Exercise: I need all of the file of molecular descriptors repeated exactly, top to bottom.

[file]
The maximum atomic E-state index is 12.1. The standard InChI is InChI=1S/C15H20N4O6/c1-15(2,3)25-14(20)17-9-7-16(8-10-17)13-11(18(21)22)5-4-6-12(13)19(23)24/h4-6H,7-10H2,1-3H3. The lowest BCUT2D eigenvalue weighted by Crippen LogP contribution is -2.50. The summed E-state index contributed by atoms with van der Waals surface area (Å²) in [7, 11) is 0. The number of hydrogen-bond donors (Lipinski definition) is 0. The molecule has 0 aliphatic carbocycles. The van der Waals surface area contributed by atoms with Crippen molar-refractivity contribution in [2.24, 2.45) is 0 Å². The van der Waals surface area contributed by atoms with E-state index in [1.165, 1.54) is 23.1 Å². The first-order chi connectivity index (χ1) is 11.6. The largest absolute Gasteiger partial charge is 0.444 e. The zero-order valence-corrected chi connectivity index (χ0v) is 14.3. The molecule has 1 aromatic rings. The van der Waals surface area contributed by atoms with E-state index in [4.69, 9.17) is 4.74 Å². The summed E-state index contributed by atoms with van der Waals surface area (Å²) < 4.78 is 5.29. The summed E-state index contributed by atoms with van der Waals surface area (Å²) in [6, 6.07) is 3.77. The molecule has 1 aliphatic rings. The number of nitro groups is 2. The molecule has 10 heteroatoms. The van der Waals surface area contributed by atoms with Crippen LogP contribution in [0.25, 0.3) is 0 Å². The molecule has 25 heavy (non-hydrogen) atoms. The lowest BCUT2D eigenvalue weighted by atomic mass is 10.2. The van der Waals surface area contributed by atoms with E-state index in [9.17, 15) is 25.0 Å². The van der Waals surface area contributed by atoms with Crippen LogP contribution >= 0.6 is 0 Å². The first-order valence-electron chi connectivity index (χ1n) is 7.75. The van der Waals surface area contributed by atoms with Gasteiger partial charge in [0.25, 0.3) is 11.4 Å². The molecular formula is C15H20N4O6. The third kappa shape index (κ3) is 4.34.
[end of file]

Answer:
The maximum atomic E-state index is 12.1. The standard InChI is InChI=1S/C15H20N4O6/c1-15(2,3)25-14(20)17-9-7-16(8-10-17)13-11(18(21)22)5-4-6-12(13)19(23)24/h4-6H,7-10H2,1-3H3. The lowest BCUT2D eigenvalue weighted by Crippen LogP contribution is -2.50. The summed E-state index contributed by atoms with van der Waals surface area (Å²) in [7, 11) is 0. The number of hydrogen-bond donors (Lipinski definition) is 0. The molecule has 0 aliphatic carbocycles. The van der Waals surface area contributed by atoms with Crippen molar-refractivity contribution in [2.24, 2.45) is 0 Å². The van der Waals surface area contributed by atoms with E-state index in [1.165, 1.54) is 23.1 Å². The first-order chi connectivity index (χ1) is 11.6. The largest absolute Gasteiger partial charge is 0.444 e. The zero-order valence-corrected chi connectivity index (χ0v) is 14.3. The molecule has 1 aromatic rings. The van der Waals surface area contributed by atoms with E-state index in [4.69, 9.17) is 4.74 Å². The summed E-state index contributed by atoms with van der Waals surface area (Å²) < 4.78 is 5.29. The summed E-state index contributed by atoms with van der Waals surface area (Å²) in [6, 6.07) is 3.77. The molecule has 1 aliphatic rings. The number of nitro groups is 2. The molecule has 10 heteroatoms. The van der Waals surface area contributed by atoms with Crippen LogP contribution in [0.25, 0.3) is 0 Å². The molecule has 25 heavy (non-hydrogen) atoms. The lowest BCUT2D eigenvalue weighted by atomic mass is 10.2. The van der Waals surface area contributed by atoms with E-state index in [9.17, 15) is 25.0 Å². The van der Waals surface area contributed by atoms with Crippen LogP contribution >= 0.6 is 0 Å². The first-order valence-electron chi connectivity index (χ1n) is 7.75. The van der Waals surface area contributed by atoms with Gasteiger partial charge in [0.25, 0.3) is 11.4 Å². The molecular formula is C15H20N4O6. The third kappa shape index (κ3) is 4.34.